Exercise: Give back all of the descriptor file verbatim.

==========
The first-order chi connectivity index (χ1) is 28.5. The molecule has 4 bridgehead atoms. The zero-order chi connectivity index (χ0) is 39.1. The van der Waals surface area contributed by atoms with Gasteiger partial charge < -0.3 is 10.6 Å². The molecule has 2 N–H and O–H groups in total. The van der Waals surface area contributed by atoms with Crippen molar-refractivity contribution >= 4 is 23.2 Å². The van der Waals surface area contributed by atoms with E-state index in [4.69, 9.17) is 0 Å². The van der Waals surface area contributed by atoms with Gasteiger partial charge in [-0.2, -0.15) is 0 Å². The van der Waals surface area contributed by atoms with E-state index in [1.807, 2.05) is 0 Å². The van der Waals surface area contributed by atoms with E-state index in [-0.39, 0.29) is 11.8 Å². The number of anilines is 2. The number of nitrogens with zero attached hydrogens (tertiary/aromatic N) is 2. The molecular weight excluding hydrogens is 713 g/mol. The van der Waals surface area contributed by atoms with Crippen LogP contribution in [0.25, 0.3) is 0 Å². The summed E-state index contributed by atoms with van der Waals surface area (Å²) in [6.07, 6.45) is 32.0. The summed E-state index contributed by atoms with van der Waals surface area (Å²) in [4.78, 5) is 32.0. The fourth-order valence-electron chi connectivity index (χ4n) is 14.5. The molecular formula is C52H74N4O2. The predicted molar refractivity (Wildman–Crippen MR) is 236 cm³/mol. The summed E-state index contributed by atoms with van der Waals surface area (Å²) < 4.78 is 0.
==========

The first-order chi connectivity index (χ1) is 28.5. The molecule has 4 bridgehead atoms. The zero-order chi connectivity index (χ0) is 39.1. The van der Waals surface area contributed by atoms with Gasteiger partial charge < -0.3 is 10.6 Å². The molecule has 2 N–H and O–H groups in total. The van der Waals surface area contributed by atoms with Crippen molar-refractivity contribution >= 4 is 23.2 Å². The van der Waals surface area contributed by atoms with E-state index in [4.69, 9.17) is 0 Å². The van der Waals surface area contributed by atoms with Gasteiger partial charge in [-0.2, -0.15) is 0 Å². The van der Waals surface area contributed by atoms with E-state index in [1.807, 2.05) is 0 Å². The van der Waals surface area contributed by atoms with E-state index in [-0.39, 0.29) is 11.8 Å². The number of anilines is 2. The number of nitrogens with zero attached hydrogens (tertiary/aromatic N) is 2. The molecular weight excluding hydrogens is 713 g/mol. The van der Waals surface area contributed by atoms with Crippen LogP contribution in [0.25, 0.3) is 0 Å². The summed E-state index contributed by atoms with van der Waals surface area (Å²) in [6.07, 6.45) is 32.0. The summed E-state index contributed by atoms with van der Waals surface area (Å²) in [4.78, 5) is 32.0. The fourth-order valence-electron chi connectivity index (χ4n) is 14.5. The molecular formula is C52H74N4O2. The predicted molar refractivity (Wildman–Crippen MR) is 236 cm³/mol. The summed E-state index contributed by atoms with van der Waals surface area (Å²) < 4.78 is 0.